Since 1975, the Cree Nation has signed more than 75 agreements with Federal and Provincial governments. This section contains summaries of the 7 key agreements.
The James Bay and Northern Quebec Agreement was signed on November 11, 1975 by the Cree Nation of Eeyou Istchee, the Inuit of Nunavik, the Government of Canada, the Government of Quebec and Hydro-Quebec. It was negotiated after lengthy court proceedings by the Cree and Inuit to oppose the massive James Bay Hydroelectric Project announced by Quebec in 1970.
The James Bay and Northern Quebec Agreement is the basic Charter of Cree Rights. It is the first modern Indigenous land claim agreement and treaty in Canada, and it is protected by the Constitution of Canada. Cree treaty rights set out in the Agreement cannot be changed or abolished without Cree consent. Generations of Cree to come will continue to benefit from these treaty rights.
The James Bay and Northern Quebec Agreement contains 31 chapters covering such subjects as eligibility, land regime, local and regional government, health and education, justice and police, environmental and social protection, hunting, fishing and trapping rights, community and economic development, an income security program for Cree trappers and a special forestry regime.
The James Bay and Northern Quebec Agreement gives expression to the inherent Cree right of self‑government, providing key support for modern Cree Nation governance. It establishes a partnership between the Cree, Quebec and Canada in the governance and development of Eeyou Istchee.
The James Bay and Northern Quebec Agreement is a living document: it continues to grow and evolve with the times. Over the past 40 years, the Agreement has been amended by 24 Complementary Agreements to adapt it to the changing needs of the Cree Nation.
For 25 years after the signature of the James Bay and Northern Quebec Agreement in 1975, many disputes arose between the Cree and Quebec and Canada, due largely to failure to carry out treaty commitments. Excessive forestry operations harmed Cree traplines and traditional activities. The proposed Great Whale River Hydroelectric Project threatened severe environmental and social damage. The Cree were forced to take many legal proceedings to defend our rights.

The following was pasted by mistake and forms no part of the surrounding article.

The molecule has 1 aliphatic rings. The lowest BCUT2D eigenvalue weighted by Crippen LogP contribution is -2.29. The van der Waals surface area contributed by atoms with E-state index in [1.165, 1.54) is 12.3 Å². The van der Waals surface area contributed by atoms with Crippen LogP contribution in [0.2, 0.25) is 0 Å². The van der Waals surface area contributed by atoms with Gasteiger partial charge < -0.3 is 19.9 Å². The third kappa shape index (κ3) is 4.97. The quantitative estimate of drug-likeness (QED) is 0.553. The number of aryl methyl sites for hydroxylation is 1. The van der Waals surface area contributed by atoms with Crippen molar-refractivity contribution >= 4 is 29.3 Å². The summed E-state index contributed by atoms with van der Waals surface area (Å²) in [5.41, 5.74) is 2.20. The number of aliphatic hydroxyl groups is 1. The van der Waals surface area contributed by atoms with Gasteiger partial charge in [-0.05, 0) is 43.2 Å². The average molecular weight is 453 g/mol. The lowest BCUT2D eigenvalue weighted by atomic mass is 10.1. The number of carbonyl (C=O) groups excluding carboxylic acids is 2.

In 2001, the Cree and Quebec agreed to set aside old conflicts and to create a new partnership through a “New Relationship Agreement”. Signed on February 7, 2002, this Agreement is now known as the Paix des Braves.
The Paix des Braves marked a turning point in relations between the Cree and Quebec. It opened the way to a new Nation-to-Nation partnership between the Cree and Quebec in the responsible development of Eeyou Istchee. It provides for:
The Federal New Relationship Agreement was signed by the Cree and Canada in 2008. Inspired by the Paix des Braves, it resolved certain long-standing issues concerning Canada’s past implementation of its responsibilities toward the Cree under the James Bay and Northern Quebec Agreement.
The Federal New Relationship Agreement provides the Cree with greater autonomy and resources in community and economic development. The term of the Agreement is 20 years, until 2028. Its main purposes include the following:
The Cree Offshore Agreement was signed with the Government of Canada on July 7, 2010 and came into force on February 15, 2012. Like the James Bay and Northern Quebec Agreement, it is a land claim agreement and treaty protected by the Constitution of Canada. Its main purposes include provision for the following:
On July 24, 2012, the Cree and Quebec signed the Agreement on Governance in the Eeyou Istchee James Bay Territory. It builds on the James Bay and Northern Quebec Agreement and the Paix des Braves to establish a partnership between the Cree, Quebec and the Jamésiens for the governance of Eeyou Istchee.
The Governance Agreement has two main components. First, it provides for greater Cree autonomy on Category II lands, an area of about 70,000 square kilometres. The Cree Nation Government has the right to exercise jurisdictions, functions and powers over Category II lands under Quebec laws with respect to land and natural resource planning and management; regional development; and municipal management.